Friday, February 07, 2014

EZ Livin'

LZ Records/ Sony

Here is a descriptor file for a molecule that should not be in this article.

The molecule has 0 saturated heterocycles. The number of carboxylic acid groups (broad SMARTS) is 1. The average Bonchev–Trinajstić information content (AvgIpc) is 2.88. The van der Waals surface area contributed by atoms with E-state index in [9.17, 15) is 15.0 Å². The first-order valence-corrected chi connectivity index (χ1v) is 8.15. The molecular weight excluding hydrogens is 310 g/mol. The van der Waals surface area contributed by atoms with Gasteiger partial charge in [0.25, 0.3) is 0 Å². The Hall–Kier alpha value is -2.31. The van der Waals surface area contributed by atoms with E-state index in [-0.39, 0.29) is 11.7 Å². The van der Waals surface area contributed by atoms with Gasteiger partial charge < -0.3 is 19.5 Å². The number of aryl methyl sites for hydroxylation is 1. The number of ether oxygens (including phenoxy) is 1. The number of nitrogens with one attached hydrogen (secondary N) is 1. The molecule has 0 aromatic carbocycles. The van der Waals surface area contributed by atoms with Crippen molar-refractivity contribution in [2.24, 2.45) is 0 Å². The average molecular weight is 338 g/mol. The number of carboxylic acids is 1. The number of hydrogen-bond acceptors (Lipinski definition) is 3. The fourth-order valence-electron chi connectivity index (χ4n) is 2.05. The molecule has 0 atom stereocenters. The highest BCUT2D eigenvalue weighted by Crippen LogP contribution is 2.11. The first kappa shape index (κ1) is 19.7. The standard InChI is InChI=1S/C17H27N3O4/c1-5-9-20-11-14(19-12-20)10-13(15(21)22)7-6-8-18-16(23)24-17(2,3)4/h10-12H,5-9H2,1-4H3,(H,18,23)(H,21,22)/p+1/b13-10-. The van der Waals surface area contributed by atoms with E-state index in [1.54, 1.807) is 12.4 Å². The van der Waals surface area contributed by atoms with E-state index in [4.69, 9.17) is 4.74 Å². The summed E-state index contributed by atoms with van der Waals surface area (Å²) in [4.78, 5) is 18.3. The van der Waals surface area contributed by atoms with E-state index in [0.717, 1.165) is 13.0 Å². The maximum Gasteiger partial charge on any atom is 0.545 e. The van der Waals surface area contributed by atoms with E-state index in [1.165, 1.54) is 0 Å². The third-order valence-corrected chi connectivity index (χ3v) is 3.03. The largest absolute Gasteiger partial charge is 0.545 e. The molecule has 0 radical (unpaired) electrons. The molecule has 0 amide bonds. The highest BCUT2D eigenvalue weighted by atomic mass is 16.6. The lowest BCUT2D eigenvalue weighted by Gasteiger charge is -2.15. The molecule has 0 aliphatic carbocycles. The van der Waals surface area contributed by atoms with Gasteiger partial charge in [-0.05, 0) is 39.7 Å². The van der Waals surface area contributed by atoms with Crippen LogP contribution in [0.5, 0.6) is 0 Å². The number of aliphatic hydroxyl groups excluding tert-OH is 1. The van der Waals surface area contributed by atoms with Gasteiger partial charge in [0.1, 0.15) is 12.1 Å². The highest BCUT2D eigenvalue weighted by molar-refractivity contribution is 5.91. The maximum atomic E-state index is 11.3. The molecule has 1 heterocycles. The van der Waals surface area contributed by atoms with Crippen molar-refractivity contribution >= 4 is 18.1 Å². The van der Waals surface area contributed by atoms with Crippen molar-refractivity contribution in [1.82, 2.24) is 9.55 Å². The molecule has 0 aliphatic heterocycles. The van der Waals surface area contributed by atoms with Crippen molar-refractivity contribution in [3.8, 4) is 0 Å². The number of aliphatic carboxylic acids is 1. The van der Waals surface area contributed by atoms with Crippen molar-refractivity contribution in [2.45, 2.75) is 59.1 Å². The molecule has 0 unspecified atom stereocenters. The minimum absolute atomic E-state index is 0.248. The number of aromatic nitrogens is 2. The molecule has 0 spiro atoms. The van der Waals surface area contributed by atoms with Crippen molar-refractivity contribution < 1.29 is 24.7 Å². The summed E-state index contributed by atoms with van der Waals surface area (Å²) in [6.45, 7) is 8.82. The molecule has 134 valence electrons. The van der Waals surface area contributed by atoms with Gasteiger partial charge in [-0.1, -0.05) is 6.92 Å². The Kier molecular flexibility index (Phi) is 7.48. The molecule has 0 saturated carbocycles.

EZ Livin', a phrase that I'm not in the least bit familiar with(!), is a German-American hard rock outfit featuring guitarist Hans Ziller (Bonfire) and vocalist David Reece (Gypsy Rose, Malice, ex-Sircle of Silence, ex-Accept, ex-Power, World, ex-Stream, ex-Sacred Child, ex-Bangalore Choir, ex-Dare Force, ex-Reece) within it's ranks. First founded in 1991, with Peter Henrics then fronting the group, EZ Livin' made their debut that same year with "After The Fire". It's only now that Hans Ziller has resurrected the EZ Livin' name with the aforementioned Reece taking over the mic duties and Ziller's Bonfire band-mate Harry Reischmann handling drums. Along with Ronnie Parkes (Tango Down and Seven Witches) on bass guitar, Paul Morris (Rainbow) on keyboards, piano & organ and guest guitarist Chris Lyne (Mother Road and ex Soul Doctor) the group attempts to navigate through the treacherous waters that make up the modern melodic hard rock scene. After opening up strong though with "That's How He Rocks" this hard rock vessel quirky hits rough patches and thanks to clunkers like "Loaded Gun" and "White Lighting" it starts taking on a tremendous amount of water! When the sticky ballad "Let's Fly Away" attaches itself to the ship's hull it's all but over making you wonder how it is that a release like this, which features one-time serious rock guitarist Hans Ziller (try listening to Cacumen's first two releases sometime and you'll hear what I'm talking about) and a former Accept vocalist for crying out loud, can sound this uninspired? A decent cover of "Easy Living" notwithstanding, the band tries to get back on track with "The Damage Is Done", but by this point the aptly-titled "Too Late" comes along and this ship has already struck ground and there's no turning back! Even closing strong with the near-metal "Into The Night" isn't enough to save what is at-best a terribly mediocre affair. With far too much lightweight material ("Loaded Gun" tries it's hands at hair metal/melodic hard rock and does nothing but make you cringe out of embarrassment for what are some top-notch players in the game) and the obligatory ballad taking away from the appeal of the two book-end rockers this was one album that I had high hopes for but was dreadfully let-down. Given the previous time-frame between releases (1991-2014) maybe it's better off if this band waits another twenty plus years before the next EZ Livin' album!

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